For the past few weeks, this column has been especially gloomy, and that’s not what I set out to do. It’s just that every time I sit down to write about positivity, something comes across my Twitter feed that envelops me in anger, despair, or both, and then I have to write about that because how else am I supposed to process emotions? So this week, I’m making an effort to break the cycle of negativity and talk about something that’s very dear to my heart: sparkles.
One of the best parts of being transgender—yes, there are multiple “best parts”—is rediscovering and redefining relationships you made ages ago, especially with other people who have also come out and/or realized they’re trans. These little miracles can come from any direction, and even when they blindside you, whatever shock you feel is quickly, even immediately replaced with love and excitement. Your friend is a new friend all over again! You’re both reshaping your identities and how you interact with the world! How fucking rad is that?
The most recent example of this delightful phenomenon was with a good friend I’ve known since my age was in the single digits. Let’s call them Epona for esoteric reasons. They were older than me, and as we grew up they became a fixture in the crowds I considered Way Cool, so there was always a little awe serving as background radiation in the way I thought of them. Not a particularly unique or mature mindset, but there you go. There are worse reasons to look up to someone.
We fell out of touch after moving away from home. Imagine my surprise when Epona’s mother told me, shortly after I came out last year, that they and I “could find a lot to talk about right now.” We chatted for the first time in years, and it was like we were creating an entirely new friendship on top of the one that already existed. We’ve corresponded infrequently since, dashing off texts on queerness every few months.
Last month, Epona sent me a lengthy email exploring their thoughts about the Orlando shooting—how it made them feel as a still mostly-closeted queer, GNC person; how it pushed them to begin exploring their identity with renewed vigor. What really stuck in my brain, though, was the way they described the resonation you get when something speaks to your soul: “I feel some sparkles…”
Folks, I felt sparkles about sparkles. One of the things that first clued me in to my transness was my fascination with the “high femme” aesthetic: hot pink, glitter, dramatic makeup, the works. Using something that’s part of that “look” as a descriptor for things that I’ve felt in my essence for longer than I’ve known how to read a chapter book? That’s just too perfect. Epona told me the context—a re-imagined form of “spirit fingers” to express nonverbal agreement at a conference—but even if they’d told me Qaddafi used to use the term with his advisors, I’d have adopted it as my own. Reclamation, bitch.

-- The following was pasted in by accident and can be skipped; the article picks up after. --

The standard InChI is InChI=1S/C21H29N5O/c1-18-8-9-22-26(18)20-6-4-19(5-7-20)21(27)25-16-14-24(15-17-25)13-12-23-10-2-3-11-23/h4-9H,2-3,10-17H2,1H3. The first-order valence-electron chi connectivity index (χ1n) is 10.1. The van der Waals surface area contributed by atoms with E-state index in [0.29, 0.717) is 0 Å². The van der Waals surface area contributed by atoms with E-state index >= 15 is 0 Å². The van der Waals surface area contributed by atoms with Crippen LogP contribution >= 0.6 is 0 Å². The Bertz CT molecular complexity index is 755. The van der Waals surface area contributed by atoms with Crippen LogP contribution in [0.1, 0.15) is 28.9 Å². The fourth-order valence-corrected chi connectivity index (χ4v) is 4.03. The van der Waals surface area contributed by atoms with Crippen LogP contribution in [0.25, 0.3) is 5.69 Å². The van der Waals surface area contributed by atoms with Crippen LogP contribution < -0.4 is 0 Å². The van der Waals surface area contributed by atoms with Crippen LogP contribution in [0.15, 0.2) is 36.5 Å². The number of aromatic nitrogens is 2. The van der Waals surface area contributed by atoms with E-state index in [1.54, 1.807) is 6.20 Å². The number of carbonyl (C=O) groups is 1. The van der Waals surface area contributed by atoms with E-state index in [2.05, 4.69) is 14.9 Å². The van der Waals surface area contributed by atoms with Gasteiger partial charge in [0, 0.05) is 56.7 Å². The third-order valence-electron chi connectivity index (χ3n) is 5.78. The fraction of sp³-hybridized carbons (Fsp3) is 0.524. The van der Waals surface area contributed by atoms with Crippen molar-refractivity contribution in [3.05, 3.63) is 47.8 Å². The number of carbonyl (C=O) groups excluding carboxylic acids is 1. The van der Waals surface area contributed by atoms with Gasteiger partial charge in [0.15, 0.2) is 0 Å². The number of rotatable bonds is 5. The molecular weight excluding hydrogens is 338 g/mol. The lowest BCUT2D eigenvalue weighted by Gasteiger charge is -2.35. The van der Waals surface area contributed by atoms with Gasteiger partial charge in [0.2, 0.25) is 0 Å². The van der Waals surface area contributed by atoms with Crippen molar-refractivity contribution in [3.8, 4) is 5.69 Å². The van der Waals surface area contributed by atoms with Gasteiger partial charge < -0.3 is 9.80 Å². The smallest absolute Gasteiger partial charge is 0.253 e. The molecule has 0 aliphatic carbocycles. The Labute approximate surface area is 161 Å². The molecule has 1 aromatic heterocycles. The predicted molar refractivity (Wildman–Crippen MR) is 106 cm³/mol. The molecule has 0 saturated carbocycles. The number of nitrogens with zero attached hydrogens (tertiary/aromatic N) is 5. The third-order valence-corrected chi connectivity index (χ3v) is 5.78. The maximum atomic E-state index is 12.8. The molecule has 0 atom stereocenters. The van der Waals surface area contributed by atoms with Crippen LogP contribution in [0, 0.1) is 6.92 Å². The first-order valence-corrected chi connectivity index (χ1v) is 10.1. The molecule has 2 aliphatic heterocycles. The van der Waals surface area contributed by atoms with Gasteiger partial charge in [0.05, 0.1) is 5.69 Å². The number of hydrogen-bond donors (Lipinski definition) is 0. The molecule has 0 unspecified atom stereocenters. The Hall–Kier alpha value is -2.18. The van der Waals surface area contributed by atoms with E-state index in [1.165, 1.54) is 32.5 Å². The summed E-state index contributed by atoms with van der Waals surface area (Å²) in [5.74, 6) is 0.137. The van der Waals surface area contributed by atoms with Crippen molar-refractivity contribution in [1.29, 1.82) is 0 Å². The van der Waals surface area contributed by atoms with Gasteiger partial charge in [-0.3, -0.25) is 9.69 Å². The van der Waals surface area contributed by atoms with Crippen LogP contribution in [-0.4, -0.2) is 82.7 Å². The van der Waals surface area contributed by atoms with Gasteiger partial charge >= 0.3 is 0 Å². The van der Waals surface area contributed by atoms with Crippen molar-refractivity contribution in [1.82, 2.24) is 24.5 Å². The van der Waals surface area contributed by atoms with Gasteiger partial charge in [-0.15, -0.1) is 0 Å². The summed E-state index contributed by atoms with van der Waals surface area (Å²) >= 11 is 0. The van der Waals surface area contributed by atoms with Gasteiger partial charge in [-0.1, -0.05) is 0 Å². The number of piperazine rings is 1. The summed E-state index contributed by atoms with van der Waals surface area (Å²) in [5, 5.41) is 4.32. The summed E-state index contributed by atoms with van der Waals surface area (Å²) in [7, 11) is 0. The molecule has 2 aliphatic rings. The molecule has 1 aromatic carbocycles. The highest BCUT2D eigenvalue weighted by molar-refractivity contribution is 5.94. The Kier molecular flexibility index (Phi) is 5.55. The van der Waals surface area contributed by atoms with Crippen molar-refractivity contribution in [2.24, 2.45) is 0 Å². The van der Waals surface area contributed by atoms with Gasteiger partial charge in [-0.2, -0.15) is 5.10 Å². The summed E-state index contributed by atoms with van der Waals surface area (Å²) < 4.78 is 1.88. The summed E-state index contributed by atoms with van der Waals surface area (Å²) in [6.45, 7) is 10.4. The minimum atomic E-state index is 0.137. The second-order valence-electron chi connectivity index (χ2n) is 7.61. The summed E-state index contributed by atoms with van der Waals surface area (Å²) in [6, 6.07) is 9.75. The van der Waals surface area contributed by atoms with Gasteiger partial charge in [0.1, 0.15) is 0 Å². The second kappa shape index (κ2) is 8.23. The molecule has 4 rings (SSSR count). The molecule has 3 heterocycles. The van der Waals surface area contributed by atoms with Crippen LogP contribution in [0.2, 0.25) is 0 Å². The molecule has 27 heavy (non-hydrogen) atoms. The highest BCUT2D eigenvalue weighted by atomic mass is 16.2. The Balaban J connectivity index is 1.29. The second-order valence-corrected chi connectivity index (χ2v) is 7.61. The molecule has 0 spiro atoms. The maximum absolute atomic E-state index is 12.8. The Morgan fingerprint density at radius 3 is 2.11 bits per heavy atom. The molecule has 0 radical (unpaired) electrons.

Some things that make me feel sparkles: the look of beautiful determination on Melissa Benoist’s face when she flies off on a mission on Supergirl. The knowing glance-and-grin trans girls give each other when we clock each other quietly on the street. Ninety percent of Nicki Minaj’s catalog. Sailor Jupiter. The texture of newly-applied nail polish. And my newly revitalized friendship with Epona, who I hope by now is feeling some sparkles about this column.
One of the lousy things about being trans is that you spend a lot of time second-guessing yourself. Am I trans enough to be transitioning? How can I be sure that my feelings are real and not internalized misogyny? Why does this matter so much to me? Training yourself out of these self-antagonizing modes of thought can take years, and many of us never manage it. But we can take comfort in the moments where we recognize a deeper part of ourselves in something, even just for an instant. Sparkles are important: they’re an opportunity to get to know ourselves and those we love a little better. And if you ask me, out of all the good things about being trans, that’s the best one.